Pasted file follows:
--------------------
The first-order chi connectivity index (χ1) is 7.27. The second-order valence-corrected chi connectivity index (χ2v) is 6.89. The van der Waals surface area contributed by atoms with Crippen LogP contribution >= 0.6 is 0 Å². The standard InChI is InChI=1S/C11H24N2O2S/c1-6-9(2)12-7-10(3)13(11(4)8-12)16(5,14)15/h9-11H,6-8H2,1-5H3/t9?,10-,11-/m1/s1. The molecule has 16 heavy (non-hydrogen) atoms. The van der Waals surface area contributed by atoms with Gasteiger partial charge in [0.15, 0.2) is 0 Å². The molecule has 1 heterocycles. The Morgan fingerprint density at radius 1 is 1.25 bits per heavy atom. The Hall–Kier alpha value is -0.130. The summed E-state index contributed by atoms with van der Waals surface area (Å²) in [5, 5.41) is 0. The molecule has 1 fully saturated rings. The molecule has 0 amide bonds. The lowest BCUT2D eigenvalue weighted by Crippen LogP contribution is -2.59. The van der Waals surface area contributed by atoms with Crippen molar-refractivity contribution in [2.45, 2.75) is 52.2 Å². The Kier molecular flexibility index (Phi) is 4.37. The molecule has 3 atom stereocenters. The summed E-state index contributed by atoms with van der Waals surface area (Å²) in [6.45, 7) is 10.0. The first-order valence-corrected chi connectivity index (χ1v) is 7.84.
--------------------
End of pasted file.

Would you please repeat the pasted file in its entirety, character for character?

The first-order chi connectivity index (χ1) is 7.27. The second-order valence-corrected chi connectivity index (χ2v) is 6.89. The van der Waals surface area contributed by atoms with Crippen LogP contribution >= 0.6 is 0 Å². The standard InChI is InChI=1S/C11H24N2O2S/c1-6-9(2)12-7-10(3)13(11(4)8-12)16(5,14)15/h9-11H,6-8H2,1-5H3/t9?,10-,11-/m1/s1. The molecule has 16 heavy (non-hydrogen) atoms. The van der Waals surface area contributed by atoms with Gasteiger partial charge in [0.15, 0.2) is 0 Å². The molecule has 1 heterocycles. The Morgan fingerprint density at radius 1 is 1.25 bits per heavy atom. The Hall–Kier alpha value is -0.130. The summed E-state index contributed by atoms with van der Waals surface area (Å²) in [5, 5.41) is 0. The molecule has 1 fully saturated rings. The molecule has 0 amide bonds. The lowest BCUT2D eigenvalue weighted by Crippen LogP contribution is -2.59. The van der Waals surface area contributed by atoms with Crippen molar-refractivity contribution in [2.45, 2.75) is 52.2 Å². The Kier molecular flexibility index (Phi) is 4.37. The molecule has 3 atom stereocenters. The summed E-state index contributed by atoms with van der Waals surface area (Å²) in [6.45, 7) is 10.0. The first-order valence-corrected chi connectivity index (χ1v) is 7.84.